Tag Archives: yosemite national park

Half Mile Plunge



The difference between Yosemite National Park on a weekday and a weekend? Parking. A Saturday visit to Yosemite Valley meant grabbing any available parking spot and using the frequent shuttle buses to get around the park. The lower Valley is a higher traffic area to begin with -offering river rafting, horseback riding, cycling and fishing as well as camping and lodging. One way to avoid the crowds is to focus on the more challenging trails. An even better idea is to plan your visit for weekdays.

trailviewWe found a less-trafficked route to Yosemite Falls. One of the Park’s more popular attractions, the Falls drop a dramatic 2420 feet in total -almost half a mile! Water flow is estimated at a powerful 2400 gallons/second (9000 liters/second).


From Yosemite Creek in the high country, water surges over the Upper Fall and through the Middle Cascades before a final plunge over the Lower Fall. From here it roars on into the Merced River, a stampede of water molecules sweeping along anything within its path. The violent rumbling fills the ears and vibrates up the feet in late June. But, in summer? Yosemite Falls fades to a gentle mist that gives no hint of its escalated springtime flow.


Updated from October 29, 2009.

Yosemite National Park Things To Do


Deceiving Distances

Up, down and across still extend in all the usual directions, but the distance between their visible limits is a bit deceiving at the Grand Canyon. At some points down is a drop of over a mile (the view back up from the canyon floor is one I aim to hike down to someday soon!). Width of the Canyon at any point ranges between 4 and 18 miles. There is no “stone’s throw” across that one!

Hance Rapid (pictured at right from Desert View) is rated an 8 in difficulty on a 1 to 10 scale. This mile long stretch of river features the Canyon’s greatest single drop. Thirty feet doesn’t sound like much in a place where everything else seems to be measured in miles, but in a kayak?  That could be excessively thrilling!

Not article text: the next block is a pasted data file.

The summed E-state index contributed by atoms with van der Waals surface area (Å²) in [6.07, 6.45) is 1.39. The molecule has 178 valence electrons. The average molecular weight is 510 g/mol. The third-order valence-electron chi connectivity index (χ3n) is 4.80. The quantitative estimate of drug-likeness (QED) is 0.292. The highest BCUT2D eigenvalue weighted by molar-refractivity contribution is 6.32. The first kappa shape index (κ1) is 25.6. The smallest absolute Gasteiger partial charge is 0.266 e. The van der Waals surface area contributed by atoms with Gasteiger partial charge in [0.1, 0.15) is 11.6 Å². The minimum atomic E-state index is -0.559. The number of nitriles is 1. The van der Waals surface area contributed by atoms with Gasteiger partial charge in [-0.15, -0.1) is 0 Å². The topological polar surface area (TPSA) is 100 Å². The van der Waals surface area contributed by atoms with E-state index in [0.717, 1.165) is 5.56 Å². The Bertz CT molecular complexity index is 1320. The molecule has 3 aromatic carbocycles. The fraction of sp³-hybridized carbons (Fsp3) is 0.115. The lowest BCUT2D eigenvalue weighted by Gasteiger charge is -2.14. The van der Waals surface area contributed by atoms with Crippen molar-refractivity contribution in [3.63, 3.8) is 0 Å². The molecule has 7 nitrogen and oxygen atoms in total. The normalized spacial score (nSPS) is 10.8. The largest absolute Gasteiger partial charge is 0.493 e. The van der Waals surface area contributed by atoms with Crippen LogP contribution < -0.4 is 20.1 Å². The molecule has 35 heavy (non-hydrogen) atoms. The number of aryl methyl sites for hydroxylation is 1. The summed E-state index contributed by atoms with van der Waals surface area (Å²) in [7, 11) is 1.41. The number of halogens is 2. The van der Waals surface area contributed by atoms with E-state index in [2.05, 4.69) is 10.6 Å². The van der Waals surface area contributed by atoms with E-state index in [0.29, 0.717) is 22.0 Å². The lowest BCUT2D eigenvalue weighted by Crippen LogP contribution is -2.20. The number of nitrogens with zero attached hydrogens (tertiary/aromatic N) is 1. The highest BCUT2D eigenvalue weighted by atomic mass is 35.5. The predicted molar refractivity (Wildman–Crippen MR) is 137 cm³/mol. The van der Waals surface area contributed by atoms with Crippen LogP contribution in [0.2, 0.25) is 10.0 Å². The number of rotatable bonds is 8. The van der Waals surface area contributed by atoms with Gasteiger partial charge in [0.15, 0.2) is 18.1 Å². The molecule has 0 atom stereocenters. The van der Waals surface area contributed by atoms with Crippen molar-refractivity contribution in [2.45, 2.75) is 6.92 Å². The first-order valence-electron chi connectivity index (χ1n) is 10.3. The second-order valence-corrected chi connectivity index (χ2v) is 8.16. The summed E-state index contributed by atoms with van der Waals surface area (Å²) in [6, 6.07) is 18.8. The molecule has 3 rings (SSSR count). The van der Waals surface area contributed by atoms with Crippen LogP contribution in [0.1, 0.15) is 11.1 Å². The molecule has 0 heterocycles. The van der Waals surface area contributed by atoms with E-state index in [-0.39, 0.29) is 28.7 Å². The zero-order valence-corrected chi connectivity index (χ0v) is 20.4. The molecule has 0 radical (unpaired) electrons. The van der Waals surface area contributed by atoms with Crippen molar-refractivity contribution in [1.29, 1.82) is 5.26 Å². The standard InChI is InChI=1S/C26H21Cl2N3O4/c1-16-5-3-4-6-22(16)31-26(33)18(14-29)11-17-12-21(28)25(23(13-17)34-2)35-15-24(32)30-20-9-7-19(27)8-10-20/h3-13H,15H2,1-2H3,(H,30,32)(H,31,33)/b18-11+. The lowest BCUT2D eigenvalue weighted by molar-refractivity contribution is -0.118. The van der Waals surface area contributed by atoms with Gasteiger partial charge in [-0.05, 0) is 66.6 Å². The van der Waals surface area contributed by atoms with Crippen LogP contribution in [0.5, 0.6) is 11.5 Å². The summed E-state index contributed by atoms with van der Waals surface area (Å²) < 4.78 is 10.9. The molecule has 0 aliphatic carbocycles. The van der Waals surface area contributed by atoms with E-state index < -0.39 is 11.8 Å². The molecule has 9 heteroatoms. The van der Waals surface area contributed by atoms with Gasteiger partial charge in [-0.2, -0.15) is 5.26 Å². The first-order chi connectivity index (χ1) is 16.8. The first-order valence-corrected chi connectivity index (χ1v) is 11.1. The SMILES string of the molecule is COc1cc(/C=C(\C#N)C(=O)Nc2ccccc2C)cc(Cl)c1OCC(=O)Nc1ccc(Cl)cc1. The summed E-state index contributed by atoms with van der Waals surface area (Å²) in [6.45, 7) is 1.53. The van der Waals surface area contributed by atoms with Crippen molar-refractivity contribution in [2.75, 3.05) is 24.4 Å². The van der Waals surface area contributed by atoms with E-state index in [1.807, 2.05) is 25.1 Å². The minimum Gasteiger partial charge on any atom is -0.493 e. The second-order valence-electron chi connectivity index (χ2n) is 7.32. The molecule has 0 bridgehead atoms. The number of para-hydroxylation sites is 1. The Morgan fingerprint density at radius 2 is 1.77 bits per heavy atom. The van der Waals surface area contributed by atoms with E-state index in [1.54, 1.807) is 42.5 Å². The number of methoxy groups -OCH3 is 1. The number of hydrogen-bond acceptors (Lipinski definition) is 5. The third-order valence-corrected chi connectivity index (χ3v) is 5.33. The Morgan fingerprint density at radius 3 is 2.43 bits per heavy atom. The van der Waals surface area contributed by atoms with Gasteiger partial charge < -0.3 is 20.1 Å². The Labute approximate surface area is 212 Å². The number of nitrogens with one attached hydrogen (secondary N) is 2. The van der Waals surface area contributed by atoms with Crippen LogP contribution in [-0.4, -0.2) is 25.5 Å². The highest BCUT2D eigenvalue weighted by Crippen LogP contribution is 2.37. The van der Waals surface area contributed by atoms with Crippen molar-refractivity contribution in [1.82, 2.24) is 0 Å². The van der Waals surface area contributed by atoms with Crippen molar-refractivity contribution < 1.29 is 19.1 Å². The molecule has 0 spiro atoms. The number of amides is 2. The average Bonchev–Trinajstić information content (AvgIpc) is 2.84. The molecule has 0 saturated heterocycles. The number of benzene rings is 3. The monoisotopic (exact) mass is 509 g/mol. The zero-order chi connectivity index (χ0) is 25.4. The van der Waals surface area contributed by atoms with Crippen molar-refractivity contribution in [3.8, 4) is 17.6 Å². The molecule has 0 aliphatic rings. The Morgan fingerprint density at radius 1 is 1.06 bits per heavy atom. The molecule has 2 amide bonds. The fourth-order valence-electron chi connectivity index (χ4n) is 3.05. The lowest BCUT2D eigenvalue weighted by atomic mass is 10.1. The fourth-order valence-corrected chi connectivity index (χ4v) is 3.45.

Updated from June 6, 2010.


Grand Canyon National Park Things To Do


The Giants of Mariposa

That they are old is not enough.  Age is an effortless achievement -just ask any woman over forty.  But here also is grace.  A simple yet steadfast strength.  The presence of a peace that expands from within one’s own self to embrace the very sanctuary that seems to call it forth.

The Mariposa Grove of Giant Sequoias provides perspective on a grand scale.  One of three protected sequoia groves within Yosemite, Mariposa at the south-western edge of the park is the largest and most visited.  Unlike the coastal redwoods of Muir Woods, these Sequoias are more solitary.  The drier inland zone results in less undergrowth and clustering, making it easier to imagine unique personas for the individually named trees.

Walking through, the sensation is similar to being in the presence of stalwart timeless heroes.  Some will fall, but even the decay of the fallen is deliberate due to a bacteria that suppresses the qualities of tannic acid in the wood.  The “Fallen Monarch” (pictured at right) has lain in state for centuries, and the trees around it will grow for centuries more.

I think I’m ready for another visit to Yosemite.

Updated from February 10, 2010.

Yosemite National Park Things To Do


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